We can now finally stack Lumetri effects by giving them a special name so it doesn’t get lost within the system. This allows us to create preconfigured sets, which are extremely useful for colour grading elements such as skintones, skies, shadows and so on. Unfortunately, it is still impossible to assign the saved presets to a single project, and you therefore need to frequently clean the presets, particularly as we for one usually create these presets for a single use.
Audio cleaning tools – the really good idea!
Audio has certainly had its strengths and weaknesses within Premiere Pro. On the downside, there was a clear lack of ergonomics for the use of audio. The strength on the other hand was that when you subscribed to the Creative Cloud offer, you would also get Audition and After Effects. Despite this, both tools requires you to master the software and in turn they have almost nothing to do with Premiere Pro.
Adobe then decided to release a panel called Essential Sound Repair, and it was a success because it included everything that was essential to audio control, and could be simply managed with the cursor. You can select the audio, choose as to whether it is for dialogue or background music for example, and you can then correct the background noise, the reverb and so on by adjusting the sliders. Easy and efficient, and an instant result is obtained! We particularly like the automatic volume adjustment function, which harmonises the different dialogues. The main disadvantage from our side was that the processing seems to lengthen the time to export. In addition, the lack of a loop playback button for a configurable time is also an issue, and the only solution to this is to create an in and out point in the program window to enable loop playback.
Titling and motion design: the pros and cons
The ‘Essential Graphics Panel’ first appeared in 2017. In our view, even if it finally allowed you to write text in the Program window, we never found it to be ergonomic – the parameters are limited, there is duplication with the Effects Option, and both the library management and the Templates (*.mogrt) file management between Premiere and After Effects is disastrous. Worse still is that these templates often use English expressions, therefore if you are working in German or French for example then there’s a good chance that the Templates won’t work. At the time of writing, Adobe have still not found a way to standardise the expressions from one language to another.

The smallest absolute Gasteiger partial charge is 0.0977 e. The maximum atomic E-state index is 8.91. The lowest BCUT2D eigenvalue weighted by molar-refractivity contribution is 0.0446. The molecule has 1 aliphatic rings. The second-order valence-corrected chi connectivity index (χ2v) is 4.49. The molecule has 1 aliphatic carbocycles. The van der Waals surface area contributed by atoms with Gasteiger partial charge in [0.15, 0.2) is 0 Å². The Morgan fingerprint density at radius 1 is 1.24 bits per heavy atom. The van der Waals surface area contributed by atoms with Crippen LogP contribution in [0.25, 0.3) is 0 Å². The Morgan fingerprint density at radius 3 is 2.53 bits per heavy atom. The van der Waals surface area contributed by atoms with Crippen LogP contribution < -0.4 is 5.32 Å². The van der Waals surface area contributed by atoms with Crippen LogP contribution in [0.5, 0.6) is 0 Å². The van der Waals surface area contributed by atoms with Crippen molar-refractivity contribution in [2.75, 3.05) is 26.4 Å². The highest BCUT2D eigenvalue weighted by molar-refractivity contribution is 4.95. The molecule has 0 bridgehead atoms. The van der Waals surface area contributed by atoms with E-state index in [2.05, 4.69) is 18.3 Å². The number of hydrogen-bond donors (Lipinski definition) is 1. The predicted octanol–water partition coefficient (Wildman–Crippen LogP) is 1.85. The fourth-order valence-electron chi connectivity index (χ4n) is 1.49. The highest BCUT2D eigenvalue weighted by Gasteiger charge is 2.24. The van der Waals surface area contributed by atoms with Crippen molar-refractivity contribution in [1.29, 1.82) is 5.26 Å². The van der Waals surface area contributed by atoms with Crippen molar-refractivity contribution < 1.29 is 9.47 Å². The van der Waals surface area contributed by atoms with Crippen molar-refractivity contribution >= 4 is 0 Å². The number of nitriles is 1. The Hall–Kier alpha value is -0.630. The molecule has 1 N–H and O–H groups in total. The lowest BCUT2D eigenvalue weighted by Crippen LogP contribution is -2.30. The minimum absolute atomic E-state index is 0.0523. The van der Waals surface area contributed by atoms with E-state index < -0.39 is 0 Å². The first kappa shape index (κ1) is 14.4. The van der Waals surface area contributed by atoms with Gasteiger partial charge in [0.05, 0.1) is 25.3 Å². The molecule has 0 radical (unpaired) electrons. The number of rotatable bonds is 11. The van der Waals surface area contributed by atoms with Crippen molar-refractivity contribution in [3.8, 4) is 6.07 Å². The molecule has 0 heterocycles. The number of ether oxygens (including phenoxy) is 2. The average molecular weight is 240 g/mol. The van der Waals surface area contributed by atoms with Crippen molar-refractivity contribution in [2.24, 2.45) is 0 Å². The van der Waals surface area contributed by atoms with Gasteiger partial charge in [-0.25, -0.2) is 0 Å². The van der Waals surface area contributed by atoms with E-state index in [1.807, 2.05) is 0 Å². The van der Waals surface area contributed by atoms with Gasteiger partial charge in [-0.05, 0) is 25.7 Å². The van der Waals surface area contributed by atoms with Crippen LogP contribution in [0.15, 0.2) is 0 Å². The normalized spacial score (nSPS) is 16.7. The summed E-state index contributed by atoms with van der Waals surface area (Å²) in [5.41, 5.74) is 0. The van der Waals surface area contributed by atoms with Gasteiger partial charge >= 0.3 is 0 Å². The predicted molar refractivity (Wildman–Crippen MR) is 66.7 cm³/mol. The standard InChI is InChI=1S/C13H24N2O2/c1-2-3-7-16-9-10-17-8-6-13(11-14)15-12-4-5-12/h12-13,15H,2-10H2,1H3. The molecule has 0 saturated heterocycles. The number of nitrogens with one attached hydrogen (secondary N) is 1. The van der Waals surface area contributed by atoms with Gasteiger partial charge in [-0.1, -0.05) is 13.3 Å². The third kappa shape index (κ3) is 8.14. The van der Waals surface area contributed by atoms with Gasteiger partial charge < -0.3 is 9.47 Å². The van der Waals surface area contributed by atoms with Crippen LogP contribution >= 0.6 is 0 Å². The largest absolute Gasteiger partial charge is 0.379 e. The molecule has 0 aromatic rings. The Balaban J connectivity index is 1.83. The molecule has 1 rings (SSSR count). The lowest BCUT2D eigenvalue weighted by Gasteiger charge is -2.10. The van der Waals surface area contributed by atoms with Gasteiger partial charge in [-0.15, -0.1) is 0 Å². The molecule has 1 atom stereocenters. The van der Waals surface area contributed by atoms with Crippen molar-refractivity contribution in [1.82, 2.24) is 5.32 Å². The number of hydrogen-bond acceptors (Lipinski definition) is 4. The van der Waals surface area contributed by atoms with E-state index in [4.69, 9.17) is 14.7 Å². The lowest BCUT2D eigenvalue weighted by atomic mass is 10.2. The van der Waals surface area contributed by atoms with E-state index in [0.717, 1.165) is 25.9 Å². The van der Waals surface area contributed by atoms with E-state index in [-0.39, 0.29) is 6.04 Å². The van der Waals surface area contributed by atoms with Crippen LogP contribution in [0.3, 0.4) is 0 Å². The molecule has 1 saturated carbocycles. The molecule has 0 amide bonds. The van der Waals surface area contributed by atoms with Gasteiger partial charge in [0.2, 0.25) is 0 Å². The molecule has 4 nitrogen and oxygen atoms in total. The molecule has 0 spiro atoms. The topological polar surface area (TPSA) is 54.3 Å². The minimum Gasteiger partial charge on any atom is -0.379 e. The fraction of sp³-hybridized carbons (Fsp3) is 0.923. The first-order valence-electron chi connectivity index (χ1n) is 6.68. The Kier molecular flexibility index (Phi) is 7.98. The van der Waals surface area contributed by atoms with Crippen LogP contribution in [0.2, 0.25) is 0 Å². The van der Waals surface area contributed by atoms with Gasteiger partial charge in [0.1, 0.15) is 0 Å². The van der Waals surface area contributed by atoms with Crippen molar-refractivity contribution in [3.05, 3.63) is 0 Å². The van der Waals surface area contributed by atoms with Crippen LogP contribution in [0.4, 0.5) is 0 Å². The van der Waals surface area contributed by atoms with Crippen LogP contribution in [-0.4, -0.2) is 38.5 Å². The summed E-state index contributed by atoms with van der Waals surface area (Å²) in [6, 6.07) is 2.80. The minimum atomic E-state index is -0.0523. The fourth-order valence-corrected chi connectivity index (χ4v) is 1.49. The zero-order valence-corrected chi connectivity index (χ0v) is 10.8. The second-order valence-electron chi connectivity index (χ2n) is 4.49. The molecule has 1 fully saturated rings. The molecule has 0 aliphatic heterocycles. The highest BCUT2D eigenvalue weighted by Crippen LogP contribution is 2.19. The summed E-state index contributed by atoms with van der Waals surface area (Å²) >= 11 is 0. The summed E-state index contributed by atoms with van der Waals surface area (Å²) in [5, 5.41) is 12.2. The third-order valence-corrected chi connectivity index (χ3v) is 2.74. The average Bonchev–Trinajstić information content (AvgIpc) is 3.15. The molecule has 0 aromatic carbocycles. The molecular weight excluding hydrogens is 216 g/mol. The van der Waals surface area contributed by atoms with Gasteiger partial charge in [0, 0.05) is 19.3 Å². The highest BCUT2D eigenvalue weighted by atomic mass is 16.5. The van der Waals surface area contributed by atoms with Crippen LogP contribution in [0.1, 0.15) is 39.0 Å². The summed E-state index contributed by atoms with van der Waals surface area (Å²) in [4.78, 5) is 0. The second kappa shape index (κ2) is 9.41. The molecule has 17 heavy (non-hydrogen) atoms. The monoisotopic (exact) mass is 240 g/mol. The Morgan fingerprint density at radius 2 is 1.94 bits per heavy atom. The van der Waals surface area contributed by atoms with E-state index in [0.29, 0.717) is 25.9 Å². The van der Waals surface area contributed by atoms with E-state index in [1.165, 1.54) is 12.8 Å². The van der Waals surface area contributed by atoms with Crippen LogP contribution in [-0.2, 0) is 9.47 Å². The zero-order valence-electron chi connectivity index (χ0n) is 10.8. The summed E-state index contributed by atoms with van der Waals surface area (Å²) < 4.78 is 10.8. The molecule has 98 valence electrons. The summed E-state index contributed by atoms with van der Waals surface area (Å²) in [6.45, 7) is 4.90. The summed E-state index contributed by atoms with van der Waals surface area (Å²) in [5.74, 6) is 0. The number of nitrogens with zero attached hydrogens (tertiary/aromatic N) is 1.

In short, it is essential and usable, but not great to use. On the latest version, the font is finally modifiable, Premiere now supports vector files, and the interface has been streamlined, and is therefore better. Why it took so long when it is the most basic of parameters to stick to, we just don’t know!
We have been working on Premiere since Version 5.1, and we have not left it despite its flaws. It remains a giant mixer in a way that, edition after edition, progresses and takes care of pretty much everything – regardless of what computer you are using.
Our test machine is a three year-old PC with 64GB RAM, and the performance of the latest version is pretty much about the same as the old one, but with a greater level of robustness. For example, when editing a conference lasting 3 hours 30 minutes, we had no problem. On the other hand, the processing of audio requires a little more time.
In short, we are satisfied but are always hungry for further updates. For example, we would like a more transparent data management system. Our main gripe comes when we are duplicating an element, and that you have to add the ‘copied01’ to the naming convention rather than a simple numbering, meaning we often spending a lot of time looking for preset sources. A simplier opening to third-party plug-ins that is completed so well by FCPX and Resolve would also be great.
All-in-all, when Premiere Pro is registered in the Creative Cloud suite, it is capable of doing absolutely everything that you need whereas on the other programmes, you have to export, replace or use EDL and XML. Premiere Pro remains a reference that seems to be on the way to modernisation. But please, make it quick!